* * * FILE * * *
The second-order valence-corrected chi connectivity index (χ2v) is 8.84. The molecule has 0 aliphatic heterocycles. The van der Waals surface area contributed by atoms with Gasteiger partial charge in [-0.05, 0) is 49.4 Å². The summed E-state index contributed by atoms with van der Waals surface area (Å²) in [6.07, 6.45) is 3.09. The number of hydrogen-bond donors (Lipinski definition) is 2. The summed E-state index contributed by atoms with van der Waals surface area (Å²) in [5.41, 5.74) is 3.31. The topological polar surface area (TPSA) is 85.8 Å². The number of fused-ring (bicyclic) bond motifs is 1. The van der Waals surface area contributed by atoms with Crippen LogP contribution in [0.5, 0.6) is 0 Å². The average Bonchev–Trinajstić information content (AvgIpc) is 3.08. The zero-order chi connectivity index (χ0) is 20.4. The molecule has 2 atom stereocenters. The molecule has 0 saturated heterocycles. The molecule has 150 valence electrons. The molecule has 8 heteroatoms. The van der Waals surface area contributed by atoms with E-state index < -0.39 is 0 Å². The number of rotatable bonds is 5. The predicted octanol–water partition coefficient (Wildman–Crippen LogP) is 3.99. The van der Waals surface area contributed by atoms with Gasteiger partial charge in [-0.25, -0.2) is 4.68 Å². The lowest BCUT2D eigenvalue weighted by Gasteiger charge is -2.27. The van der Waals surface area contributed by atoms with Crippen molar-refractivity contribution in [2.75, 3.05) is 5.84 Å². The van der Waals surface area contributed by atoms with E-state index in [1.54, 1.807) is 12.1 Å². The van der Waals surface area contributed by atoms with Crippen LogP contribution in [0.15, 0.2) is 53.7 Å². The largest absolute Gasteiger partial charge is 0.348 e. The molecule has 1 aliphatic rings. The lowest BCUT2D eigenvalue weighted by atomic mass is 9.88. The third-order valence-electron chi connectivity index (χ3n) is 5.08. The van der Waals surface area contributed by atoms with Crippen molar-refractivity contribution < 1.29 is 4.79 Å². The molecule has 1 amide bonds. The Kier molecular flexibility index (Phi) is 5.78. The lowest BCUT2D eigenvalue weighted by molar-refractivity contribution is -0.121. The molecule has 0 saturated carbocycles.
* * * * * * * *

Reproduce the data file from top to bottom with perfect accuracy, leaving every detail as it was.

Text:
The second-order valence-corrected chi connectivity index (χ2v) is 8.84. The molecule has 0 aliphatic heterocycles. The van der Waals surface area contributed by atoms with Gasteiger partial charge in [-0.05, 0) is 49.4 Å². The summed E-state index contributed by atoms with van der Waals surface area (Å²) in [6.07, 6.45) is 3.09. The number of hydrogen-bond donors (Lipinski definition) is 2. The summed E-state index contributed by atoms with van der Waals surface area (Å²) in [5.41, 5.74) is 3.31. The topological polar surface area (TPSA) is 85.8 Å². The number of fused-ring (bicyclic) bond motifs is 1. The van der Waals surface area contributed by atoms with Crippen LogP contribution in [0.5, 0.6) is 0 Å². The average Bonchev–Trinajstić information content (AvgIpc) is 3.08. The zero-order chi connectivity index (χ0) is 20.4. The molecule has 2 atom stereocenters. The molecule has 0 saturated heterocycles. The molecule has 150 valence electrons. The molecule has 8 heteroatoms. The van der Waals surface area contributed by atoms with E-state index < -0.39 is 0 Å². The number of rotatable bonds is 5. The predicted octanol–water partition coefficient (Wildman–Crippen LogP) is 3.99. The van der Waals surface area contributed by atoms with Gasteiger partial charge in [-0.25, -0.2) is 4.68 Å². The lowest BCUT2D eigenvalue weighted by Gasteiger charge is -2.27. The van der Waals surface area contributed by atoms with Crippen molar-refractivity contribution in [2.75, 3.05) is 5.84 Å². The van der Waals surface area contributed by atoms with E-state index in [1.54, 1.807) is 12.1 Å². The van der Waals surface area contributed by atoms with Crippen LogP contribution in [0.15, 0.2) is 53.7 Å². The largest absolute Gasteiger partial charge is 0.348 e. The molecule has 1 aliphatic rings. The lowest BCUT2D eigenvalue weighted by atomic mass is 9.88. The third-order valence-electron chi connectivity index (χ3n) is 5.08. The van der Waals surface area contributed by atoms with Crippen molar-refractivity contribution < 1.29 is 4.79 Å². The molecule has 1 amide bonds. The Kier molecular flexibility index (Phi) is 5.78. The lowest BCUT2D eigenvalue weighted by molar-refractivity contribution is -0.121. The molecule has 0 saturated carbocycles.